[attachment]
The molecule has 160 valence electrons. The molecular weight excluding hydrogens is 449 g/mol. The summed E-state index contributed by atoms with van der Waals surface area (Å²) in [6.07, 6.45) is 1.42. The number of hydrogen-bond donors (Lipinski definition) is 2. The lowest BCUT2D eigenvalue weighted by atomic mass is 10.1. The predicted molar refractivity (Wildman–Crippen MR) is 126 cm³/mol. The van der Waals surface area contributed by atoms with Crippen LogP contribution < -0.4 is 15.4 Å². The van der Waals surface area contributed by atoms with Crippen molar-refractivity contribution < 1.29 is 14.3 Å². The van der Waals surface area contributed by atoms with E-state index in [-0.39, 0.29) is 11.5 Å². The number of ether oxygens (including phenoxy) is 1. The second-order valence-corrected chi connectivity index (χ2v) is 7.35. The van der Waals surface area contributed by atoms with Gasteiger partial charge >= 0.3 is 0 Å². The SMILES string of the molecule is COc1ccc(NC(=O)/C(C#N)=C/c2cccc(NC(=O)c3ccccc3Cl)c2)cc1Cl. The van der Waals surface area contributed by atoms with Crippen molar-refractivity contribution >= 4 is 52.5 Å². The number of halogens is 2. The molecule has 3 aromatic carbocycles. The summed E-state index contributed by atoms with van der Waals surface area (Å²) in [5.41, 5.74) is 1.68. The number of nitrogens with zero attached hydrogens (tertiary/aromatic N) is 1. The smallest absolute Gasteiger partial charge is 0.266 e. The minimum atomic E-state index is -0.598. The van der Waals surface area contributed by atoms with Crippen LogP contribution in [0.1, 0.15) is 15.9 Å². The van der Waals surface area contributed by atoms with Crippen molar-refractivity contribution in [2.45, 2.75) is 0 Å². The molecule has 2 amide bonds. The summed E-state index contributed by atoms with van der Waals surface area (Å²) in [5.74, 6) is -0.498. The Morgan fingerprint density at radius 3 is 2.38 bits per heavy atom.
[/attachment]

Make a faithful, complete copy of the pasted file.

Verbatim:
The molecule has 160 valence electrons. The molecular weight excluding hydrogens is 449 g/mol. The summed E-state index contributed by atoms with van der Waals surface area (Å²) in [6.07, 6.45) is 1.42. The number of hydrogen-bond donors (Lipinski definition) is 2. The lowest BCUT2D eigenvalue weighted by atomic mass is 10.1. The predicted molar refractivity (Wildman–Crippen MR) is 126 cm³/mol. The van der Waals surface area contributed by atoms with Crippen LogP contribution < -0.4 is 15.4 Å². The van der Waals surface area contributed by atoms with Crippen molar-refractivity contribution < 1.29 is 14.3 Å². The van der Waals surface area contributed by atoms with E-state index in [-0.39, 0.29) is 11.5 Å². The number of ether oxygens (including phenoxy) is 1. The second-order valence-corrected chi connectivity index (χ2v) is 7.35. The van der Waals surface area contributed by atoms with Gasteiger partial charge >= 0.3 is 0 Å². The SMILES string of the molecule is COc1ccc(NC(=O)/C(C#N)=C/c2cccc(NC(=O)c3ccccc3Cl)c2)cc1Cl. The van der Waals surface area contributed by atoms with Crippen molar-refractivity contribution >= 4 is 52.5 Å². The number of halogens is 2. The molecule has 3 aromatic carbocycles. The summed E-state index contributed by atoms with van der Waals surface area (Å²) in [5.41, 5.74) is 1.68. The number of nitrogens with zero attached hydrogens (tertiary/aromatic N) is 1. The smallest absolute Gasteiger partial charge is 0.266 e. The minimum atomic E-state index is -0.598. The van der Waals surface area contributed by atoms with Crippen LogP contribution in [0.1, 0.15) is 15.9 Å². The van der Waals surface area contributed by atoms with Crippen molar-refractivity contribution in [2.45, 2.75) is 0 Å². The molecule has 2 amide bonds. The summed E-state index contributed by atoms with van der Waals surface area (Å²) in [5.74, 6) is -0.498. The Morgan fingerprint density at radius 3 is 2.38 bits per heavy atom.